Procurement using Specification and Drawings
Under this option the Contractor is selected and appointed on the basis of a lump sum bid provided in response to a detailed Specification document, which when read in conjunction with the drawings, defines the scope of work to be carried out as the Contract Works.
The Specification can also include provisional allowances for unforeseen or un-designed work together with allowances included for specialist works yet to be tendered. Measurements and quantities are prepared by the Tenderers to enable them to price the work. Like Schedules of Work, the use and meaning of these provisional sums needs to be described and defined in the invitation to tender documents.
Normally, tendering is in competition with a pre-selected or pre-qualified list of Contractors.
Specification and Drawings are Appropriate for smaller projects such as house extensions and renovations because all Tenderers need to produce their own quantities and also because of the time involved in achieving a sufficiency of the designs to enable the Specification and invitation tender documents to be prepared.
The use this form of procurement is not particularly appropriate where it is likely that change will be required by the Employer after the contract has been started due to the fact that there are no competitive rates under which variation values can be assessed.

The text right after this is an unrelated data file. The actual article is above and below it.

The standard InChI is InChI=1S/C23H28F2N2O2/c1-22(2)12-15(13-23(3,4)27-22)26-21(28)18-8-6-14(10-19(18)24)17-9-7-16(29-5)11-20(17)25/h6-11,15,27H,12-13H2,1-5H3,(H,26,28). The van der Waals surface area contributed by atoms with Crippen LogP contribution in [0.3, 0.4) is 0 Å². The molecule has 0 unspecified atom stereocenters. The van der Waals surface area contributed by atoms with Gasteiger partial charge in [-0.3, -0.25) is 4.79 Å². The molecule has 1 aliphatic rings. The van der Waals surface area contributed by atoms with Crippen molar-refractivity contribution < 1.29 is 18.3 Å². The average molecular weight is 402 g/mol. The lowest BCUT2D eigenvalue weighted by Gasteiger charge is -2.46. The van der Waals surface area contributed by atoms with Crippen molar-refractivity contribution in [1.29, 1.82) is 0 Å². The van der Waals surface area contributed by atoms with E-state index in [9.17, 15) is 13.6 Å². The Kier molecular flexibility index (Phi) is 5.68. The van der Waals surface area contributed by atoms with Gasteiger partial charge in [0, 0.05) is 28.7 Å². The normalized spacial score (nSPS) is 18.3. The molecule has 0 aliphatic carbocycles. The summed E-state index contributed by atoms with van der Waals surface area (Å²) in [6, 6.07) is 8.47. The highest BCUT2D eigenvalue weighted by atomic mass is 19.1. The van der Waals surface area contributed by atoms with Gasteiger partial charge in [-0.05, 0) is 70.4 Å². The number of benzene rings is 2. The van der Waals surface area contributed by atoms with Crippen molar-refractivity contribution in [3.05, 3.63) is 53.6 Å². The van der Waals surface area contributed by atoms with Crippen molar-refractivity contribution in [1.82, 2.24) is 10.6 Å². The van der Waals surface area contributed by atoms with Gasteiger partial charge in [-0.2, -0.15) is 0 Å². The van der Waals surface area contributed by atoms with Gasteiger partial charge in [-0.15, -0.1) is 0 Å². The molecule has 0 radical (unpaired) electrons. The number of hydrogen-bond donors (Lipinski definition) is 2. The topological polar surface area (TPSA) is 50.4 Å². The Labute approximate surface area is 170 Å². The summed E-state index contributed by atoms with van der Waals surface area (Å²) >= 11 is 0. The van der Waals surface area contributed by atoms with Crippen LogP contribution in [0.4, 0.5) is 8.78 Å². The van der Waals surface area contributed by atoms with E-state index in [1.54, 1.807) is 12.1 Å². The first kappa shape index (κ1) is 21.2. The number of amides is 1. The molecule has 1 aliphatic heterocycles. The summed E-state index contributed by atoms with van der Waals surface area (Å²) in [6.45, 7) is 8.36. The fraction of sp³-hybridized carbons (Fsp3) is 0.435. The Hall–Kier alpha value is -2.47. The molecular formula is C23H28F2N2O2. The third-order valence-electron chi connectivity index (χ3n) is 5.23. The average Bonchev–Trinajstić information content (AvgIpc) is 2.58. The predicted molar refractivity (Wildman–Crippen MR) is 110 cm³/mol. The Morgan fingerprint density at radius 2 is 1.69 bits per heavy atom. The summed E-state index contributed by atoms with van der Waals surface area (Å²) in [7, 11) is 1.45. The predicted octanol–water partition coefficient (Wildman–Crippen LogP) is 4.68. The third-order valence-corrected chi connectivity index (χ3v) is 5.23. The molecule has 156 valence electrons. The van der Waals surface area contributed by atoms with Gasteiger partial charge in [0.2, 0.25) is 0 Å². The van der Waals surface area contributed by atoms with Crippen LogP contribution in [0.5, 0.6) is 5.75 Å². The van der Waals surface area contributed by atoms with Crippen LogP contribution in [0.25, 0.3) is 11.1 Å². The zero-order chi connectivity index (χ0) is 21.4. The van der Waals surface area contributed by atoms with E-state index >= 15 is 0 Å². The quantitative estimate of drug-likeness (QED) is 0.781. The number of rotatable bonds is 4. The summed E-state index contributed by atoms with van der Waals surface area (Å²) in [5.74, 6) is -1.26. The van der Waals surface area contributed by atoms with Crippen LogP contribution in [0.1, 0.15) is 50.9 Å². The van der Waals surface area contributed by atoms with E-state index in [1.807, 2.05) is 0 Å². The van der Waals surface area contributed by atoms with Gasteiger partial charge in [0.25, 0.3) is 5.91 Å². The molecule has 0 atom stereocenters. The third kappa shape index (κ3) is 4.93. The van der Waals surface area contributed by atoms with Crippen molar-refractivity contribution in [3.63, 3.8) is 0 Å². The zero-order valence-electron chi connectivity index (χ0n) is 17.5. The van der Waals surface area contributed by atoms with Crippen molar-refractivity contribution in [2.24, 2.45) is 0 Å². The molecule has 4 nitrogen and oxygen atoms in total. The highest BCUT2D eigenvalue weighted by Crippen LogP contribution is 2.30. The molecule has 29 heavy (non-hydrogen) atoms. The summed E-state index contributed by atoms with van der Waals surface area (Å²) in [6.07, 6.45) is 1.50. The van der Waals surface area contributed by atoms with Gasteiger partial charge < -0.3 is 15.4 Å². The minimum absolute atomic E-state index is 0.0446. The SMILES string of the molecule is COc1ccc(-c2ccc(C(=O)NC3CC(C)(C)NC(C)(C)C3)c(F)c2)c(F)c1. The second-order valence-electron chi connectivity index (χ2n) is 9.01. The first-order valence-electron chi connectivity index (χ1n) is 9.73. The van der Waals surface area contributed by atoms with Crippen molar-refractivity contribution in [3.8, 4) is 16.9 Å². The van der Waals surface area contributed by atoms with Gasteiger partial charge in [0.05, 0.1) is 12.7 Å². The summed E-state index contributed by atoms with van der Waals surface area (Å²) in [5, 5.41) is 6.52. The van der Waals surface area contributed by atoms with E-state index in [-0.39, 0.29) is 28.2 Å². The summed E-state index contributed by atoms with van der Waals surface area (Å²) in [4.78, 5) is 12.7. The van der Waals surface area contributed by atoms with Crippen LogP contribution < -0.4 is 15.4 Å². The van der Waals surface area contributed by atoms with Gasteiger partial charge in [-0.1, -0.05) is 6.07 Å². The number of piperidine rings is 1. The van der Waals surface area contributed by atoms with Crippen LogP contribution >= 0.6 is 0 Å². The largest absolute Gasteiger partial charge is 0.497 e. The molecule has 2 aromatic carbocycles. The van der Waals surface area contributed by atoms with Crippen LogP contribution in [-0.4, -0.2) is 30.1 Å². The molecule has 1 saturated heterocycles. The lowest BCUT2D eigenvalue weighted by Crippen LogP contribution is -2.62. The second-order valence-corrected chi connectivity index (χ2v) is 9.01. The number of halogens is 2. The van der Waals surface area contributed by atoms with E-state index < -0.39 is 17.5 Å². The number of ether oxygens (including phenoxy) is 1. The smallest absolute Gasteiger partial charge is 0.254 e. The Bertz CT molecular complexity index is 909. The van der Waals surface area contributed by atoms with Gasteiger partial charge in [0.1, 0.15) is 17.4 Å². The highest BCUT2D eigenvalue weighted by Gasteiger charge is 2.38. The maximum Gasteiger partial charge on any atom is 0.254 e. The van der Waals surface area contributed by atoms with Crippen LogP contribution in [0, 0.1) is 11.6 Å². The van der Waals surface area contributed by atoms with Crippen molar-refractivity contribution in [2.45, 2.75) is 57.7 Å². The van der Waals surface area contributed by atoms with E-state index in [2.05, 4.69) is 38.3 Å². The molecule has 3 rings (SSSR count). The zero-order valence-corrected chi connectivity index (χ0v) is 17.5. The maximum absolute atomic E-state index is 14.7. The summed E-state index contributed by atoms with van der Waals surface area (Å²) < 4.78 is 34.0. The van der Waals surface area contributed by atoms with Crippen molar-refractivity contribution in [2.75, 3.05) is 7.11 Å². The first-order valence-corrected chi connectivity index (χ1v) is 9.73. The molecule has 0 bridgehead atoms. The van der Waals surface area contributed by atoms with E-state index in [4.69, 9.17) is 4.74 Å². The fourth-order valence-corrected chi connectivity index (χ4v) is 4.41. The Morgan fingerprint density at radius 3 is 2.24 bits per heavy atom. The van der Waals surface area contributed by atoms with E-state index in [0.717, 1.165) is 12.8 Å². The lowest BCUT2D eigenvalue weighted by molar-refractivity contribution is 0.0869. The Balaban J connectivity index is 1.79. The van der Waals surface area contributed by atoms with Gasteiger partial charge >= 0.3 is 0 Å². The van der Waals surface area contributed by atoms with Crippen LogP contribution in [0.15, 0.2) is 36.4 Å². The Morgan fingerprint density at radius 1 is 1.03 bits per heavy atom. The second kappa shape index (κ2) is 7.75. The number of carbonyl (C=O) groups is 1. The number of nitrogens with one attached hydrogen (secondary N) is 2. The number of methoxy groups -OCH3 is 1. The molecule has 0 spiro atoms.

The advantages associated with this method of procurement are:
The lump sum price is firm, subject only to variations which may be instructed during the course of the Contract Works.
Client risk in respect of errors in a Bill of Quantities is avoided because the Contractor prepares his own measurements and quantities.
Can incorporate Design and Build and Performance Specified works if required
Disadvantages associated with this form of procurement are:
The design must be well advanced in order to prepare the detailed Specification documents. This procurement route can therefore mean a later site start than with alternative procurement routes.
Give less control of cost when variations are instructed than firm Bills of quantities because of the lack of a defined system of measurement of the building elements.
Tenders are not as easily comparable to each other as is possible with Bills of Quantities, because the tendering contractors may interpret and price risk in the Specification document in different ways.